So where does the development community stand? And what comes next?

First of all, it has to reposition itself within the global landscape of social justice work. Since the industry’s target is ending poverty and inequalities worldwide through social change and gender justice agendas, how does it fit into the newly identified pool of actors also doing just that? NGOs are going to have to build an alliance with grassroots movements and align themselves with the renewed collective vision of what ending poverty and inequalities really entails. It won’t come without risks, but it is the only way to remain accountable to the people we serve. And while some eyes might be focused on what is happening in the United States, grassroots movements all around the world are taking the lead in implementing the United Nations’ Sustainable Development Goals (SDGs).

The women’s rights movement, in particular, is at the forefront of national and regional advocacy to hold governments accountable to their promises. Its approach to rights and justice is all-inclusive and political in the sense that it goes deep into dismantling patriarchy and ending decades of lack of rule of law for the rich and powerful. This is the new deal. This is what INGOs have to do better engaging with if they care about sustained social impact.

Second, it needs to look deep within its values and programming models. The world is no longer geographically defined. Localized programming is no longer the only way to address global trends and communities are no longer defined by their geographical limits. How can INGOs work with global communities and movements? In a time when local and national obstacles to rights and opportunities are evolving on a daily basis, it is ludicrous to think that Global North organizations can bring in timely technical solutions to local problems. INGOs need to shift from a pre-defined programming model to a flexible inclusive and collaborative programming system that is supportive of local initiatives and agendas. It’s time to ensure the transfer of power and resources to Global South actors instead of maintaining the industry’s stronghold in the Global North. And while this will take time and will come with painful decisions and metamorphoses, organizations like Oxfam and Women Thrive Alliance are taking the lead on this crucial transition.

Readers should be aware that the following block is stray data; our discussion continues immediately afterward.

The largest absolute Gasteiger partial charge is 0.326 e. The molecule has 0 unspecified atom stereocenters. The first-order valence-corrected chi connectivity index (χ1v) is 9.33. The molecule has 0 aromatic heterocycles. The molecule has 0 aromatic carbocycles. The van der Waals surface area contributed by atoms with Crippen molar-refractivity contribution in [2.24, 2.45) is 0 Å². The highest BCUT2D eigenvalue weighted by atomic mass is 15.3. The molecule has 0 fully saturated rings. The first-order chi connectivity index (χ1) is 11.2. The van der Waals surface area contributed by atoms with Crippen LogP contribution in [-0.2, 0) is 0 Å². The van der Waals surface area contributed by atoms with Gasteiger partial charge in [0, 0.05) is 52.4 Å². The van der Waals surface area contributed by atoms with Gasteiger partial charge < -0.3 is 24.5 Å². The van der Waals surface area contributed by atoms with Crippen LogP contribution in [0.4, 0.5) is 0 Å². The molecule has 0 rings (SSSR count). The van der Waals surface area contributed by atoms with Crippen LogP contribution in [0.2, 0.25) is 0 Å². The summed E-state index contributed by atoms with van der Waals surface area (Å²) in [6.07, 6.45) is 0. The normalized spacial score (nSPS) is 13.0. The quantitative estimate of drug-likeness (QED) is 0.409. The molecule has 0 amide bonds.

Third, it needs to find a new business model. While millions of dollars have been fed into sustaining Northern-based NGOs that maintain an industry supposed to lift others out of poverty, the time has come to develop business models that balance out the financial attributions to programmatic work and local leadership with increased fairness. Technical leadership has to be based in the Global South, and U.S.-based offices should act as connectors between donors and communities in a way that reinforces local ownership. But it’s not just about doing the right thing – the fact is revenue is decreasing for many INGOs, and there is still no Plan B. Looking at diversified and representative consortiums might be one solution to this – as well as joining forces in cross-sectoral initiatives or investing in movement-building. Either way, it’s time to get creative!

Whether we like it or not, the development industry can no longer go on as business as usual. It is left with two choices: adapt to new global trends in social change and gender justice work and find innovative ways of generating and disseminating revenue, or slowly disappear. History will tell us which one it chooses.